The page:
The stadium erupted – literally erupted.  There was bedlam in the stands.  A friend of mine who was sitting in one of the first few rows of the upper deck swears that when Franco caught the ball and was running for the touchdown, the guy sitting in front of him jumped up and threw his binoculars in the air and they fell down into the stands in the lower level.  Certainly if someone down there was hit by those binoculars they could have been seriously injured.  But then again, Steelers fans were so delirious, anyone who might have been hit by the binoculars likely wouldn’t have even felt it.

As Franco crossed the goal line, fans ran onto the field.  People were jumping and screaming.  I remember jumping up and down and pounding on the back of the guy sitting to my right.  And then I stopped with this frozen look on my face when I realized that this rather frail gentleman, wearing a trench coat and an old fedora, was probably 75 years old if he was a day.  I feared that I might have hurt him and I leaned over and began to apologize profusely.  He just looked at me with this huge smile and he began to pound on  my back with all the enthusiasm and energy of a kid.

Then there was the controversy over whether it was a legal pass.  Back then, it was illegal for a forward pass to be touched by two offensive players without there being an intervening touch of the ball by a defensive player.  The question was whether Tatum actually hit the ball or did it bounce off of Fuqua right to Harris.  Anyway, it took about 15 minutes for the officials to figure out what the call should be.  I remember seeing the referee go over to the baseball dugout near the endzone where Franco scored and he got on a phone.  He had called up to the press box and spoke with a supervisory official who was observing the game and I think he looked at instant replays. (the first ever use of instant replay by an official, notwithstanding the fact that there was nothing in the official rules that actually authorized such use!)   During that whole time while we were waiting for the officials to decide what they were going to do, the euphoria in the stands never faded.  On the field, the police and security were trying to restore some semblance of order.  Players were just milling about around the goal line.

I remember one Raider player just sitting on the ground back around the 50 yard line seemingly in utter disbelief.  And then the referee came out and signaled that it was indeed a touchdown.  I remember thinking he couldn’t call it any other way if he had any hope of his officiating crew making it off the field alive.  When he signaled touchdown, the place erupted again.  The teams lined up for the extra point.  I don’t think the Raiders even bothered to rush and I have this vague recollection that the Raider player sitting at the 50 yard line was still sitting there when Gerela booted it through.  But that just may be my fading memory wanting to embellish the story.  The last 15 seconds were played – the game ended – the Steelers won a playoff game!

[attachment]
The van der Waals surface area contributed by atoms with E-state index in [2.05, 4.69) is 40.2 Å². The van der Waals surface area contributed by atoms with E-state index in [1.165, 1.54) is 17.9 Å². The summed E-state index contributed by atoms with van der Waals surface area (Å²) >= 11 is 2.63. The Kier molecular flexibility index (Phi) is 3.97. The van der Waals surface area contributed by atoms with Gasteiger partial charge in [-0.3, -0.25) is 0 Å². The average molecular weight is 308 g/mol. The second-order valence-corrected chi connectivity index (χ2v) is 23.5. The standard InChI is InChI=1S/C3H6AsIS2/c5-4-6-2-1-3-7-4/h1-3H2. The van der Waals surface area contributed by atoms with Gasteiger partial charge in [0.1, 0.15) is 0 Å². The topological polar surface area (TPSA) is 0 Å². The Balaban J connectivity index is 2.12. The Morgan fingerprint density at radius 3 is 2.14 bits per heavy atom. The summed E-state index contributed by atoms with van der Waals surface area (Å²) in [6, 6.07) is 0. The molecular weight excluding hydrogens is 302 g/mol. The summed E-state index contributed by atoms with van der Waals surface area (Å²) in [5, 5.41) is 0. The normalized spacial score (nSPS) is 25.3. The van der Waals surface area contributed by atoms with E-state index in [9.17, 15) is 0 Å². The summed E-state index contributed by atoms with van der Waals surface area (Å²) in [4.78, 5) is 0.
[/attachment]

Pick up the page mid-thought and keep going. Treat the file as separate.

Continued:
The fans reaction after the game was memorable.  It seemed like no one wanted to leave.  All the way out to the parking lot strangers would come up to you and give you a hug, or shake your hand, or pat you on the back.

At that moment, everyone was your friend.  And the buzzing – I’ll always remember the buzzing.  People just had to let out their emotions – to share their joy. Before that day, even as just a 19-year old, I had seen a fair share of sporting events.  I even saw Mazeroski’s home run in the 1960 World Series (OK it was his homer in Game 1 not the much more dramatic Game 7 walk-off homer).  But until that day in December of 1972 I had never had a fan experience where I felt such an emotional attachment to each and every other fan in that stadium.  And since that day, I’ve not experienced anything close to that feeling at any of the hundreds of sporting events I have attended.  It may be called “The Immaculate Reception Game”, but from the fan standpoint, I think the Whitney Houston song describes it best as “One Moment in Time”.